The mRNA never actually enters the nuclei of a person’s cells and doesn’t interact with or impact DNA, and it’s broken down after the creation of the spike protein. The important thing is that the generation of the spike protein means a body’s immune system then recognizes that same spike protein and is prepared to fend it off and protect against any future infection from the coronavirus.

While the Pfizer and Moderna mRNA vaccines are the first to be widely utilized in the U.S., scientists have been studying them for decades for use against influenza, Zika, rabies and more. Numerous clinical studies have also used mRNA in the fight against some cancers, stimulating immune responses targeted at malignant tumors.

The mRNA vaccines have several benefits over the more commonly used vaccines, among which is the fact that they are able to be manufactured more quickly and with more readily available components, greatly speeding up manufacturing times, which will be critical to help control the spread of COVID-19.

Although the pandemic resulted in a significantly faster time period between the first trials and the emergency use authorization, this was in large part due to the vast resources and funds allocated to allow for faster development. Both the Pfizer and Moderna vaccines were tested on tens of thousands of enrollees in clinical trials. Although there have been documented cases of severe allergic reactions in some individuals who have received the vaccine, according to the CDC there have been no serious long-term safety concerns or side effects reported. Possible side effects include a sore arm, headache, fever or body aches, similar to those experienced with other vaccinations.

Both the Pfizer and Moderna vaccines require a follow-up dose either three or four weeks, respectively, after the first dose for the most effective protection. Vaccination is recommended for everyone, including those with underlying medical conditions like heart or lung disease, diabetes or obesity — conditions that put people at increased risk of severe complications from COVID-19. Vaccination is also recommended for people who have already had COVID-19 since there are cases of people becoming infected more than once and it is unknown how long antibody protection following infection may last.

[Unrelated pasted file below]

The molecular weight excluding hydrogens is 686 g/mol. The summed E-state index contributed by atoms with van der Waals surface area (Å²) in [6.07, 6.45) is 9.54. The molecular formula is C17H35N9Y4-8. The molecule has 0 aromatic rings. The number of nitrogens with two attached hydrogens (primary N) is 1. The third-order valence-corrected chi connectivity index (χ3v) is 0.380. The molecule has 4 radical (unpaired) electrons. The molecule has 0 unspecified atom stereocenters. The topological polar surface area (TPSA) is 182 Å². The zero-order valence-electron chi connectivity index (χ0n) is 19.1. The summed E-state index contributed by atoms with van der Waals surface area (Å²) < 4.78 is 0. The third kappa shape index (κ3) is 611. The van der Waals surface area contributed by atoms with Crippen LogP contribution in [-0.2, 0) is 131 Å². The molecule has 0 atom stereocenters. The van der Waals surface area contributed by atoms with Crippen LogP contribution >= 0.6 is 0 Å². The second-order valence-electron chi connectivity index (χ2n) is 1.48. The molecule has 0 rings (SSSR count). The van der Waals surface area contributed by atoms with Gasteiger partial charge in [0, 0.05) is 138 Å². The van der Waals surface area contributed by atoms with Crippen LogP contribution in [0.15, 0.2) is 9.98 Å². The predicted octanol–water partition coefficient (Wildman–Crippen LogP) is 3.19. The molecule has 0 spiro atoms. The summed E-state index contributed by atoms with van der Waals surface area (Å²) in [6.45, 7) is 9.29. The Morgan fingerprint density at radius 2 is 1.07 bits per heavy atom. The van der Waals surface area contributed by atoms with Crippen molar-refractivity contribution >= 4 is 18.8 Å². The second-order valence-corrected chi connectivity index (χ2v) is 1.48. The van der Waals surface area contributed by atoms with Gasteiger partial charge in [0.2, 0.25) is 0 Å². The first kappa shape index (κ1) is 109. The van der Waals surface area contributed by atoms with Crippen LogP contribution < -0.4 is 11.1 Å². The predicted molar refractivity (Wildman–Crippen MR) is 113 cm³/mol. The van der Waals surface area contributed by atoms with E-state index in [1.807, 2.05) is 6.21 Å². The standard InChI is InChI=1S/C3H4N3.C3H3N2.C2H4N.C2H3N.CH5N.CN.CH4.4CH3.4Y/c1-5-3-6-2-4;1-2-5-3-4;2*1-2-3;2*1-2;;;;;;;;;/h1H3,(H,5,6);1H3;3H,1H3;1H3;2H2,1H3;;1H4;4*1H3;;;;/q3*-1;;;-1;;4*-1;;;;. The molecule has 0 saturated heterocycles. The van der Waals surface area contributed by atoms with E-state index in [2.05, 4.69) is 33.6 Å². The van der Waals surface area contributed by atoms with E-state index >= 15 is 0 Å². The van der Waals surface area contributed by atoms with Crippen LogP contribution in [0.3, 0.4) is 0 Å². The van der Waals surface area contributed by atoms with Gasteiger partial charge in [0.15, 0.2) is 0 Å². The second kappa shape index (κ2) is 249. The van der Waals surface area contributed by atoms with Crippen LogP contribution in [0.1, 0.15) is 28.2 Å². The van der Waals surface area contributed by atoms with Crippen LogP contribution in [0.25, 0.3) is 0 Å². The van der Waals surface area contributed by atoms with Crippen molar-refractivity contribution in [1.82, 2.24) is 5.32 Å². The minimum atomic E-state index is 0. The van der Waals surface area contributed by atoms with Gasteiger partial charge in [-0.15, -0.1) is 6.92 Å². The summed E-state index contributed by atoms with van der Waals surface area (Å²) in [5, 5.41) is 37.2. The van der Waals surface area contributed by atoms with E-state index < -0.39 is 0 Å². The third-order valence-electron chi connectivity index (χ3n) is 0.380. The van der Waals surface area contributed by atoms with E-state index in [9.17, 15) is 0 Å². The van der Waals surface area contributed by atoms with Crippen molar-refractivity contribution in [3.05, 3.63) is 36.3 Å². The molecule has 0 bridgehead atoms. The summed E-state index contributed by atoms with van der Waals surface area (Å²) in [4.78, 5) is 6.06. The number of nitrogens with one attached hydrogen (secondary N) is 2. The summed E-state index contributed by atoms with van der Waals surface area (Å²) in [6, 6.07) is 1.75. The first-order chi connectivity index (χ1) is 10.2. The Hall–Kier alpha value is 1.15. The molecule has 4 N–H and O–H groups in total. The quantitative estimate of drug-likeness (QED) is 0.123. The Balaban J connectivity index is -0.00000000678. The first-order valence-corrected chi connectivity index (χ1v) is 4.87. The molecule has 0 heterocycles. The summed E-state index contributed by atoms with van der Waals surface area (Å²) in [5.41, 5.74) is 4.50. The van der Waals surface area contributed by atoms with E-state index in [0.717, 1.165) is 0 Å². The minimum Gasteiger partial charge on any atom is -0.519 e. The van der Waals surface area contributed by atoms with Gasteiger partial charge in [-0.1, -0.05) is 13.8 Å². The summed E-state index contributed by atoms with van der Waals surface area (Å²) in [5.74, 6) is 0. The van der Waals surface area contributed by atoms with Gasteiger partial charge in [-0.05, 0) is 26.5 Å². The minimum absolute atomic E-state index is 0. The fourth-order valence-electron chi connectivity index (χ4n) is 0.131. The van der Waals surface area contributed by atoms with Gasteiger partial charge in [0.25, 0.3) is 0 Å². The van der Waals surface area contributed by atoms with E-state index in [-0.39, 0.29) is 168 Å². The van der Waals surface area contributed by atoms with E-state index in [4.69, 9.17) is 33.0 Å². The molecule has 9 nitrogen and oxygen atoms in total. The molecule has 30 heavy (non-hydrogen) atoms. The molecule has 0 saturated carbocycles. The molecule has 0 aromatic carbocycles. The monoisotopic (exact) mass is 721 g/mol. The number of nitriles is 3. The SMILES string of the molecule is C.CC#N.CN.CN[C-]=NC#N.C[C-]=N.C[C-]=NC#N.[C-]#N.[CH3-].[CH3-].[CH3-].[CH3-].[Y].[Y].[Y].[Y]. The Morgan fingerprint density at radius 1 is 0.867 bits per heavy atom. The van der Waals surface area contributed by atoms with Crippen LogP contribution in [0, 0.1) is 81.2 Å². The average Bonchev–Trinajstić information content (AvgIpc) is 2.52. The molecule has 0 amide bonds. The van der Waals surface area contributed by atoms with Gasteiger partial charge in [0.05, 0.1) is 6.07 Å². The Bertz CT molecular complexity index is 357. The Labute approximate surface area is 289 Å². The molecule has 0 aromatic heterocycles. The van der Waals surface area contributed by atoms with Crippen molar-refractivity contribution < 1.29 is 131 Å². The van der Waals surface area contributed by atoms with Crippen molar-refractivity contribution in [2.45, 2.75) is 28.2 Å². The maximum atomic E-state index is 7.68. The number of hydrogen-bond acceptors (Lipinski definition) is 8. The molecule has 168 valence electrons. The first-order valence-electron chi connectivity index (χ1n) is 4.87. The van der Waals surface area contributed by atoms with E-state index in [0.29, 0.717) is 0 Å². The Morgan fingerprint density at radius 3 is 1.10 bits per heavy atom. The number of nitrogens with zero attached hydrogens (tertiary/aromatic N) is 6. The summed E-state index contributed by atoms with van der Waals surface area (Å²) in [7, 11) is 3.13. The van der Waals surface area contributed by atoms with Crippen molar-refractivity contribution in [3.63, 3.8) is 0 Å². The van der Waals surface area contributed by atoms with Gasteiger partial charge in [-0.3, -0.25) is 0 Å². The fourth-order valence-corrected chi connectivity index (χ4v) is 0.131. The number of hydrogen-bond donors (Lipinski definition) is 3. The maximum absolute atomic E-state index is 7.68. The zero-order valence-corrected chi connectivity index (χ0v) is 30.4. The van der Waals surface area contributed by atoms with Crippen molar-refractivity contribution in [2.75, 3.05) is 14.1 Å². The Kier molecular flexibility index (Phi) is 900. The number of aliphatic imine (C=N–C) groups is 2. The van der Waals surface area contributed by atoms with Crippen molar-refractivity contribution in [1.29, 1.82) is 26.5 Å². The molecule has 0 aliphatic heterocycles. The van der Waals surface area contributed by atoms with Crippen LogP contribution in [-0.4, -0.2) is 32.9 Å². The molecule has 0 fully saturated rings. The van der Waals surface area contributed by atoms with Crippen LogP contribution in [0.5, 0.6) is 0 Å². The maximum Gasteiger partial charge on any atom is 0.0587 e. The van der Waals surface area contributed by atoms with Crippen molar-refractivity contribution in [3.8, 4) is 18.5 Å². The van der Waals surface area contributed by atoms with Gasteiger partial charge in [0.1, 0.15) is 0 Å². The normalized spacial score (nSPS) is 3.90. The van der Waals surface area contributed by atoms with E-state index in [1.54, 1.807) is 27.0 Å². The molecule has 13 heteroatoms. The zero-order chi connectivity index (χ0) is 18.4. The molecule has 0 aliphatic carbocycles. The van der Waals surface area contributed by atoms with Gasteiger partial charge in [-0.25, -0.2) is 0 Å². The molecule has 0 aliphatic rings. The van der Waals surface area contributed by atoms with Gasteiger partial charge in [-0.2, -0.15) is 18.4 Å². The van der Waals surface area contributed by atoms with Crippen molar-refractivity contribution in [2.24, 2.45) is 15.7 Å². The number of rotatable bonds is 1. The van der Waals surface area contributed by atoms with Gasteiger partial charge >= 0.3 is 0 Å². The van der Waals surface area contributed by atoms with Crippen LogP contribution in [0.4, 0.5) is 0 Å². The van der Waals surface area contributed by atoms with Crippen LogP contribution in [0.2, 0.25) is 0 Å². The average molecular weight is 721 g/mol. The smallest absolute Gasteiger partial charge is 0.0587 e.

While some may argue in favor of natural immunity, the CDC recommends vaccination over simply allowing people to become infected with COVID-19 because of the risk of severe illness and because of the uncertainty surrounding how long natural immunity may last.

While the launch of the vaccine is welcome news, there are some important caveats. First, both vaccines are only authorized for use in adults — the Moderna for those 18 and over and the Pfizer for those over 16. Clinical trials did not include children, although such trials are now underway.

Second, those receiving vaccines should be monitored for about 30 minutes after receiving the shot for any type of allergic reaction. This is even more important after the second dose when severe allergic reactions are more likely.

Third, even after being vaccinated, people will need to continue to practice physical distancing, avoid indoor gatherings and wear masks until the pandemic is brought under control. It is as yet unknown if people who have been vaccinated can potentially continue to unknowingly spread the virus even though they themselves are immune. The tools that have been utilized to this point in the pandemic, including distancing, masking, hygiene and widespread testing, isolation and quarantine will continue to be the best tools available as it will take many months for vaccination efforts to reach a point that it is considered safe to resume “normal” activities.

It is also unknown as yet how long immunity created by the vaccine lasts and whether booster shots will be required on a regular basis.

Proffit said, “The vaccine is really great news and has us feeling optimistic and feeling like we’ve got a powerful tool. But getting those first shots into arms doesn’t signal the end of the pandemic. It won’t solve the whole pandemic right off. Introducing a vaccine into a population where the coronavirus is raging makes it less effective at preventing illness and death. A vaccine is like a fire hose — the size of the fire is still a bigger determinant of how much destruction occurs.” To continue with that analogy, at the present time in the United States, the state of the pandemic is a massive fire raging out of control, Proffit said.